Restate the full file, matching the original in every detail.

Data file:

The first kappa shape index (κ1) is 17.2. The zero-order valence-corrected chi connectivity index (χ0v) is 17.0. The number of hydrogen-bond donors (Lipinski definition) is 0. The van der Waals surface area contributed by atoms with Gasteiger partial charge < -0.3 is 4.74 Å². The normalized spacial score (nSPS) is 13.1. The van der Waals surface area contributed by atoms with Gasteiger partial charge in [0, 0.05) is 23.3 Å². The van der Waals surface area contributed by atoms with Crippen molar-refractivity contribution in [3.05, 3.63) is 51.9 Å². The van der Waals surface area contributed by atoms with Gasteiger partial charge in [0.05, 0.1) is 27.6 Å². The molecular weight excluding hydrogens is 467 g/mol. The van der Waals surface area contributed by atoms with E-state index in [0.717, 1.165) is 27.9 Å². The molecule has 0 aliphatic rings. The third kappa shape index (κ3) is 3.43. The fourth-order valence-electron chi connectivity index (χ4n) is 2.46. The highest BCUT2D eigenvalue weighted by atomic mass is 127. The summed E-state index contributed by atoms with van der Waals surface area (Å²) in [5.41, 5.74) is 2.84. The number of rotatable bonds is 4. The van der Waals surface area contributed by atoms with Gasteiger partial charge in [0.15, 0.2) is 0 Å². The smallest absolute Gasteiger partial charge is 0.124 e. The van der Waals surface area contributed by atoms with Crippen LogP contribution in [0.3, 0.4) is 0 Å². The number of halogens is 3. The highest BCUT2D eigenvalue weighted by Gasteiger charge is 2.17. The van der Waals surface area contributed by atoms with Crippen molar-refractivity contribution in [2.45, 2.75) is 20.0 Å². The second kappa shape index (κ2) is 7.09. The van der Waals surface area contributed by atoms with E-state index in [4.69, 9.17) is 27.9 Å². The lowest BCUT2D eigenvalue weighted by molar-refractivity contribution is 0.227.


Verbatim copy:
The first kappa shape index (κ1) is 17.2. The zero-order valence-corrected chi connectivity index (χ0v) is 17.0. The number of hydrogen-bond donors (Lipinski definition) is 0. The van der Waals surface area contributed by atoms with Gasteiger partial charge < -0.3 is 4.74 Å². The normalized spacial score (nSPS) is 13.1. The van der Waals surface area contributed by atoms with Gasteiger partial charge in [0, 0.05) is 23.3 Å². The van der Waals surface area contributed by atoms with Crippen molar-refractivity contribution in [3.05, 3.63) is 51.9 Å². The van der Waals surface area contributed by atoms with Gasteiger partial charge in [0.05, 0.1) is 27.6 Å². The molecular weight excluding hydrogens is 467 g/mol. The van der Waals surface area contributed by atoms with E-state index in [0.717, 1.165) is 27.9 Å². The molecule has 0 aliphatic rings. The third kappa shape index (κ3) is 3.43. The fourth-order valence-electron chi connectivity index (χ4n) is 2.46. The highest BCUT2D eigenvalue weighted by atomic mass is 127. The summed E-state index contributed by atoms with van der Waals surface area (Å²) in [5.41, 5.74) is 2.84. The number of rotatable bonds is 4. The van der Waals surface area contributed by atoms with Gasteiger partial charge in [0.15, 0.2) is 0 Å². The smallest absolute Gasteiger partial charge is 0.124 e. The van der Waals surface area contributed by atoms with Crippen LogP contribution in [0.3, 0.4) is 0 Å². The number of halogens is 3. The highest BCUT2D eigenvalue weighted by Gasteiger charge is 2.17. The van der Waals surface area contributed by atoms with Crippen molar-refractivity contribution in [2.45, 2.75) is 20.0 Å². The second kappa shape index (κ2) is 7.09. The van der Waals surface area contributed by atoms with E-state index in [4.69, 9.17) is 27.9 Å². The lowest BCUT2D eigenvalue weighted by molar-refractivity contribution is 0.227.